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Re: strange problems with Random
*To*: mathgroup at smc.vnet.net
*Subject*: [mg47830] Re: strange problems with Random
*From*: "Jens-Peer Kuska" <kuska at informatik.uni-leipzig-de>
*Date*: Thu, 29 Apr 2004 00:33:48 -0400 (EDT)
*Organization*: Uni Leipzig
*References*: <c6l8je$iud$1@smc.vnet.net>
*Sender*: owner-wri-mathgroup at wolfram.com
Hi Andrzej,
as to see from Statistics`NormalDistribution` Mathamtica use the direct
method
with the two uniform variables U1=Random[] and U2=Random[] and compute
X1=Sqrt[- 2 Log[U1]]*Cos[2 Pi U2]
while RamdomArray[] use the pairs
X1=Sqrt[- 2 Log[U1]]*Cos[2 Pi U2], X2=Sqrt[- 2 Log[U1]]*Sin[2 Pi U2]
but always Random[] without any paramters is used. May be that using always
the
version with Cos[] in the equations above cause your problems (but it should
not).
The mean, variance, skewness of Mathematicas normal distribution look fine
and the histogram for 10^6 values show also a fine Gauss curve.
Regards
Jens
"Andrzej Kozlowski" <akoz at mimuw.edu.pl> schrieb im Newsbeitrag
news:c6l8je$iud$1 at smc.vnet.net...
> Recently Mark Coleman wrote a message with the subject "Differences in
> Random Numbers" in which he described his experience of getting
> statistically incorrect answers when using
> Random[UniformDistribution[0,1]] instead of simple Random[]. Jens Kuska
> and Bill Rowe pointed out that the package ContinuousDistributions
> contains the code
>
> UniformDistribution/: Random[UniformDistribution[min_:0, max_:1]] :=
> Random[Real, {min, max}]
>
> and that seemed to be it. However, I have now encountered a problem
> that makes me feel strongly that there is more to this problem than it
> seemed to me at first.
>
> I have been doing some Monte Carlo computations of values of of
> financial options for the Internet based course on this subject I am
> teaching for Warsaw University. In the case of the simplest options,
> the so called vanilla european options, an exact formula (due to black
> and Scholes) is known. Neverheless, computations with Mathematica using
> the function
>
> Random[NormalDistribution[mu,sigma]] (for some fixed mu and sigma) have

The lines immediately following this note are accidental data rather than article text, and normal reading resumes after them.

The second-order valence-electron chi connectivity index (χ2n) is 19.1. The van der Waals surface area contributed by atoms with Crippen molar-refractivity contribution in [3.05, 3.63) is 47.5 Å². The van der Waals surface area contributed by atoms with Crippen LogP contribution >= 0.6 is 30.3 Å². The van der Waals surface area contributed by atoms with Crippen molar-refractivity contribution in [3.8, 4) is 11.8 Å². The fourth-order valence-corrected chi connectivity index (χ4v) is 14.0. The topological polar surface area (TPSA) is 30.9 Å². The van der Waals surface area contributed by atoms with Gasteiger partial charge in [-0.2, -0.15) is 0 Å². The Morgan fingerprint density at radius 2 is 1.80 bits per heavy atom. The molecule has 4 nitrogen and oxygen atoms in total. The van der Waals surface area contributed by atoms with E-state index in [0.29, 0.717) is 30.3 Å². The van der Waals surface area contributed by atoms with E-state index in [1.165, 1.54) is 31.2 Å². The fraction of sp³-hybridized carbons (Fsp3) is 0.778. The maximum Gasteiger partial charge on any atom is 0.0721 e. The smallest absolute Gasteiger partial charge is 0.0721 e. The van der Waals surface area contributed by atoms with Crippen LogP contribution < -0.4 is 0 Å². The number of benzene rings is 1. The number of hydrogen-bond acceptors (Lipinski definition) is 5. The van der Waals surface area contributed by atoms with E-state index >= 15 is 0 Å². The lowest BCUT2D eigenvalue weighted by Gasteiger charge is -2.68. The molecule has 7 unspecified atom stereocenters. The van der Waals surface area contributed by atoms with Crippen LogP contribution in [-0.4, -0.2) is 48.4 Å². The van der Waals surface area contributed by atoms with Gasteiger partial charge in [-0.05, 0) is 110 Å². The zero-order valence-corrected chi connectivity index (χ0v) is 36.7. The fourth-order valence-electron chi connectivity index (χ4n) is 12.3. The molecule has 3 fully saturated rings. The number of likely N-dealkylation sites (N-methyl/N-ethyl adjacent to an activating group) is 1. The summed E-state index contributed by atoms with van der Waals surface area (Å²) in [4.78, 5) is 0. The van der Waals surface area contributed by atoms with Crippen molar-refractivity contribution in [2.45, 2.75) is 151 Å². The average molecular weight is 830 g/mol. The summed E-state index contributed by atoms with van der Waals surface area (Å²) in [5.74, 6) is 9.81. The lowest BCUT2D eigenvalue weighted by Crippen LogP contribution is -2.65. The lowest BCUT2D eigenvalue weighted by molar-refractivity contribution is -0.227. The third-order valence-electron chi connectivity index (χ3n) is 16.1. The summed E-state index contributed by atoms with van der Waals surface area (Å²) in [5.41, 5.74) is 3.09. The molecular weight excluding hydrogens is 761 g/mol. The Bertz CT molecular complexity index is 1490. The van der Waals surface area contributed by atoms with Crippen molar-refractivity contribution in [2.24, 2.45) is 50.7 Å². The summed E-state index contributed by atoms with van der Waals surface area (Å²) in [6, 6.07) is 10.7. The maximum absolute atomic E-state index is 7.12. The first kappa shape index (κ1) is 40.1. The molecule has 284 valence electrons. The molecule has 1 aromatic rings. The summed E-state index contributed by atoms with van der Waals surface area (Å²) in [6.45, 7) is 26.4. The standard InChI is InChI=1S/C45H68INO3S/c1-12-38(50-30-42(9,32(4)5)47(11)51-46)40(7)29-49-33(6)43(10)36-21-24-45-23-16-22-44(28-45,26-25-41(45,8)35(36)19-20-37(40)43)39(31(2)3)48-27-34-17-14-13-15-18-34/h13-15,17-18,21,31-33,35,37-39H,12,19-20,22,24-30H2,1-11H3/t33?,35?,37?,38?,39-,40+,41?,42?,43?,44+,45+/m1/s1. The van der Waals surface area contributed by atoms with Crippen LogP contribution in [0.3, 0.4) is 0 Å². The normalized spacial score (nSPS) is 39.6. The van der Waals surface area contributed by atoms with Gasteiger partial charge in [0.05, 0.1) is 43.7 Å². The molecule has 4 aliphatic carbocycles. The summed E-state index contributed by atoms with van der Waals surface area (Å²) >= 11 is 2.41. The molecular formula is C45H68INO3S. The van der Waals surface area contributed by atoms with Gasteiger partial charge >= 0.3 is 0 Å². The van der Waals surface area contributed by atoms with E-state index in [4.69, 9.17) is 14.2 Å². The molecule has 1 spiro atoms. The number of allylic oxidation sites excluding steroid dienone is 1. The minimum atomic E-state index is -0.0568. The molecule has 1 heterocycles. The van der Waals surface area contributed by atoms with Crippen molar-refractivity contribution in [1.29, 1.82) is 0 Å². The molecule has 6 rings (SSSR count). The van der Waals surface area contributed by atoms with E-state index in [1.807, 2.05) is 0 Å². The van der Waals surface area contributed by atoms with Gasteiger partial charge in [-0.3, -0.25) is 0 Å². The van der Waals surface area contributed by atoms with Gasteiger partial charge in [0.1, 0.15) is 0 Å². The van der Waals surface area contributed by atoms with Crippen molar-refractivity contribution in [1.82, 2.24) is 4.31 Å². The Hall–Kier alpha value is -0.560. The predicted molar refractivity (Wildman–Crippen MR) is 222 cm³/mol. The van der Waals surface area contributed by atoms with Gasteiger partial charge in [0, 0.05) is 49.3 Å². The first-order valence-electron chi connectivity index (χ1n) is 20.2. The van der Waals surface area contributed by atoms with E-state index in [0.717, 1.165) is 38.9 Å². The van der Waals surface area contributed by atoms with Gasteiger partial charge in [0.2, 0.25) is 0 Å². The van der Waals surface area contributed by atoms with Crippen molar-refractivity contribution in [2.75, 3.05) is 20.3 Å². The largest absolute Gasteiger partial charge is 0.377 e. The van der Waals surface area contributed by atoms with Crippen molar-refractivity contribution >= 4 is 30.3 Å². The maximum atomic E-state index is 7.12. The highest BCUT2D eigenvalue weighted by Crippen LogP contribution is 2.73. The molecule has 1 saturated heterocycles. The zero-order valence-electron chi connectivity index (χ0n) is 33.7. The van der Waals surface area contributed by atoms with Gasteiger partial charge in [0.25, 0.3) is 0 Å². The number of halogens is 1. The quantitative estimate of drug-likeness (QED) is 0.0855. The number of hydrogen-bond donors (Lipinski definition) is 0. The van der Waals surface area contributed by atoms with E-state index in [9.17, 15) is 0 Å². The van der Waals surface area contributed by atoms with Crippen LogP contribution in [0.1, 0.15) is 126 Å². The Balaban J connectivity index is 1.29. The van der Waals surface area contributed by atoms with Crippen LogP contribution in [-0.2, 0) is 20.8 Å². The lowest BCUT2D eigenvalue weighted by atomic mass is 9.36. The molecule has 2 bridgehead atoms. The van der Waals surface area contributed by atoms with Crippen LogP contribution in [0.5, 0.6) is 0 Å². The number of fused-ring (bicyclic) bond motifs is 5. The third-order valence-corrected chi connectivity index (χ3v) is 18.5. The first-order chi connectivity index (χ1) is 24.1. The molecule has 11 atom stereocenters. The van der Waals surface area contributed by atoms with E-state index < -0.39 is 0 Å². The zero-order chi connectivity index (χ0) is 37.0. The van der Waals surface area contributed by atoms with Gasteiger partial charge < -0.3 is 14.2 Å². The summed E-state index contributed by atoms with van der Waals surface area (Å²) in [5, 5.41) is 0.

> been giving answers which are consistently higher than the
> Black-Scholes value. On the other hand, when
> Random[NormalDistribution[mu,sigma]] is replaced by the following code
> using a well known algorithm due to Marsaglia:
>
> RandomNormal=Compile[{mu, sigma}, Module[{va = 1., vb, rad =
> 2.0, den = 1.}, While[rad ³ 1.00, (va = 2.0*Random[] - 1.0;
> vb = 2.0*Random[] - 1.0;
> rad = va*va + vb*vb)];
> den = Sqrt[-2.0*Log[rad]/rad];
> mu + sigma*va*den]];
>
> the answers agree very closely with the Black-Scholes ones.
> I am not sure if this problem is related to the one mark mentioned but
> it seems quite likely. One could in principle test it by replacing
> Random[] by Random[Uniformdistribution[0,1]] (after loading the
> Statistics`ContinuousDistributions`) package, but if one does that the
> code will no longer compile. That makes the function to slow for tests
> that are sufficiently precise, so I have not tested it.
>
> In any case, I am sure that using Random[Normal ] consistently gives
> wrong answers. I looked at the Statistics`NormalDistributionPackage`
> but everything looks O.K. to me. I now tend to believe that the problem
> lies with Random itself, that is that Random called with any
> parameters or perhaps some particular parameters may not be behaving
> correctly. Random[] called with no parameters does not seem to suffer
> from any such problems.
>
>
> Andrzej Kozlowski
> Chiba, Japan
> http://www.mimuw.edu.pl/~akoz/
>
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